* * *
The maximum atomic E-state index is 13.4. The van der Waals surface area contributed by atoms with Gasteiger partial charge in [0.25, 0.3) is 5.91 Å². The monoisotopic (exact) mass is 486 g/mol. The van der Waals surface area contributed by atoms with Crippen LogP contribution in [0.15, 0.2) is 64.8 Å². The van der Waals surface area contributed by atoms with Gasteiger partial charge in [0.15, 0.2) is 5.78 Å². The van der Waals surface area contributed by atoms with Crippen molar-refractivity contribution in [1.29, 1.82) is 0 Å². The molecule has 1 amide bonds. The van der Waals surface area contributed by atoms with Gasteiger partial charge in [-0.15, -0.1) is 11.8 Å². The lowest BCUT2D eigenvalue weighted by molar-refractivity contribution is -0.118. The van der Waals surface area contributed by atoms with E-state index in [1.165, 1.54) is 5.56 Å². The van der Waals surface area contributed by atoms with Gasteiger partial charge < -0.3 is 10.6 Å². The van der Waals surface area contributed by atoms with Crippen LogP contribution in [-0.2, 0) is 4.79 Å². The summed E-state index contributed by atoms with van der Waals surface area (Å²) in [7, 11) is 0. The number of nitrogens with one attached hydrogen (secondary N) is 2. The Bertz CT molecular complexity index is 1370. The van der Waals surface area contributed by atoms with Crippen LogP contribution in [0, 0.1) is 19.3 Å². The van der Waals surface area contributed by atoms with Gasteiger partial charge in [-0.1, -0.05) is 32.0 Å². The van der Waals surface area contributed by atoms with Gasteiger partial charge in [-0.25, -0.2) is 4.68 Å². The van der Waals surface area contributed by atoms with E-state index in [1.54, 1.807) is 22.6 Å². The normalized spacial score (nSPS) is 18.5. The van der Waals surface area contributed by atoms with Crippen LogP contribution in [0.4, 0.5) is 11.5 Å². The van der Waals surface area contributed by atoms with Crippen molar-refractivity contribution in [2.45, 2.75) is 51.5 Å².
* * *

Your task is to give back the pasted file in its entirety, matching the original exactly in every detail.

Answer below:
The maximum atomic E-state index is 13.4. The van der Waals surface area contributed by atoms with Gasteiger partial charge in [0.25, 0.3) is 5.91 Å². The monoisotopic (exact) mass is 486 g/mol. The van der Waals surface area contributed by atoms with Crippen LogP contribution in [0.15, 0.2) is 64.8 Å². The van der Waals surface area contributed by atoms with Gasteiger partial charge in [0.15, 0.2) is 5.78 Å². The van der Waals surface area contributed by atoms with Crippen molar-refractivity contribution in [1.29, 1.82) is 0 Å². The molecule has 1 amide bonds. The van der Waals surface area contributed by atoms with Gasteiger partial charge in [-0.15, -0.1) is 11.8 Å². The lowest BCUT2D eigenvalue weighted by molar-refractivity contribution is -0.118. The van der Waals surface area contributed by atoms with E-state index in [1.165, 1.54) is 5.56 Å². The van der Waals surface area contributed by atoms with Gasteiger partial charge < -0.3 is 10.6 Å². The van der Waals surface area contributed by atoms with Crippen LogP contribution in [-0.2, 0) is 4.79 Å². The summed E-state index contributed by atoms with van der Waals surface area (Å²) in [7, 11) is 0. The number of nitrogens with one attached hydrogen (secondary N) is 2. The Bertz CT molecular complexity index is 1370. The van der Waals surface area contributed by atoms with Crippen LogP contribution in [0, 0.1) is 19.3 Å². The van der Waals surface area contributed by atoms with Gasteiger partial charge in [-0.1, -0.05) is 32.0 Å². The van der Waals surface area contributed by atoms with Gasteiger partial charge in [-0.25, -0.2) is 4.68 Å². The van der Waals surface area contributed by atoms with E-state index in [1.54, 1.807) is 22.6 Å². The normalized spacial score (nSPS) is 18.5. The van der Waals surface area contributed by atoms with Crippen LogP contribution in [0.4, 0.5) is 11.5 Å². The van der Waals surface area contributed by atoms with Crippen molar-refractivity contribution in [2.45, 2.75) is 51.5 Å².